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In 1966 designer Yves Saint Laurent and his lifetime partner, Pierre Bergé, discovered Marrakech. They were mesmerized by its charm that on their flight back from their first trip there, they already had the paperwork for a house they wanted to buy. They went back regularly, and it was in Marrakech that Saint Laurent imagined his collections.  Now a museum dedicated to the fashion house is opening in the city that had such a strong influence on him. In the words of Pierre Bergé, who had passed away on 8 September (just a month before the opening) “It feels perfectly natural, 50 years later, to build a museum dedicated to his oeuvre, which was so inspired by this country.”

Yves Saint Laurent started archiving his work since his first couture show in 1962. Thanks to this early vision, his collections consists of 5,000 haute couture garments, including the famous Mondrian dress and Van Gogh-embroidered jackets, 15,000 accessories, such as hats, jewelry, and shoes, as well as thousands of sketches, collection boards, photographs, and objects.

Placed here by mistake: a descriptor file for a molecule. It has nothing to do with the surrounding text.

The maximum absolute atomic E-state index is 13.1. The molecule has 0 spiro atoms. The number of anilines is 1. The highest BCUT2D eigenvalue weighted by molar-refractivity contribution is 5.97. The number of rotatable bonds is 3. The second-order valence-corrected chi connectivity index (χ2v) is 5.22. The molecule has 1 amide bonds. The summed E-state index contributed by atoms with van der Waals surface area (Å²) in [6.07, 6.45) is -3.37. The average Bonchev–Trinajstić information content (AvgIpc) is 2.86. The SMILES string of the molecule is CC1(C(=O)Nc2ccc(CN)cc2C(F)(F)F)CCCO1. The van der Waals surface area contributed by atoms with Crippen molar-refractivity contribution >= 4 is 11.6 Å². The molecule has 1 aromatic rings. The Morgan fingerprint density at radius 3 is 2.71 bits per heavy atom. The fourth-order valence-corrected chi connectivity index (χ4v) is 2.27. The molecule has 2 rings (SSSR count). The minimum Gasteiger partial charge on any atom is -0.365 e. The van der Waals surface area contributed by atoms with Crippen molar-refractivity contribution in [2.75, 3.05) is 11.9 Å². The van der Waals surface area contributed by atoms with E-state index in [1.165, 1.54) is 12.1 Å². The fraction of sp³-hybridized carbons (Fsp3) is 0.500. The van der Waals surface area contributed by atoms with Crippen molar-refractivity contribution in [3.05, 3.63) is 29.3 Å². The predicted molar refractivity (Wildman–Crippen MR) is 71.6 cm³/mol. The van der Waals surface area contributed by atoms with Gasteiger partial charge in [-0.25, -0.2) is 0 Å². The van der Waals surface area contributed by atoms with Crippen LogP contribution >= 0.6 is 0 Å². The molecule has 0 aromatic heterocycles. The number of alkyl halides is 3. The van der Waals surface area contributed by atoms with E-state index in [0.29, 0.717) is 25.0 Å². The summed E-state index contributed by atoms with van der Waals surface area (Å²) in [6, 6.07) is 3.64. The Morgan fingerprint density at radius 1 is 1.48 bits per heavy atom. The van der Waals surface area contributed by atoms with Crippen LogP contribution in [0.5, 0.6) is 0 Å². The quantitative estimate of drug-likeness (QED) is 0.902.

Located on Rue Yves Saint Laurent, the museum will open its doors to the public today! The opening actually coincides with the inauguration of another museum dedicated to the designer in Paris. The one in Paris will be housed in the historical couture house at 5 avenue Marceau, a hôtel particulier where the designer worked for almost 30 years.

The museum in Marrakech is designed by Studio KO, an architectural firm established by Olivier Marty and Karl Fournier. The outside of the building is intended to evoke the “weft and warp of fabric” while the interior is designed to evoke the lining of a couture jacket, “velvety, smooth and radiant.”

The museum which is 4,000 square meters, will provide a storage space for around 4,000 pieces. The permanent exhibition space will be 400 square meters.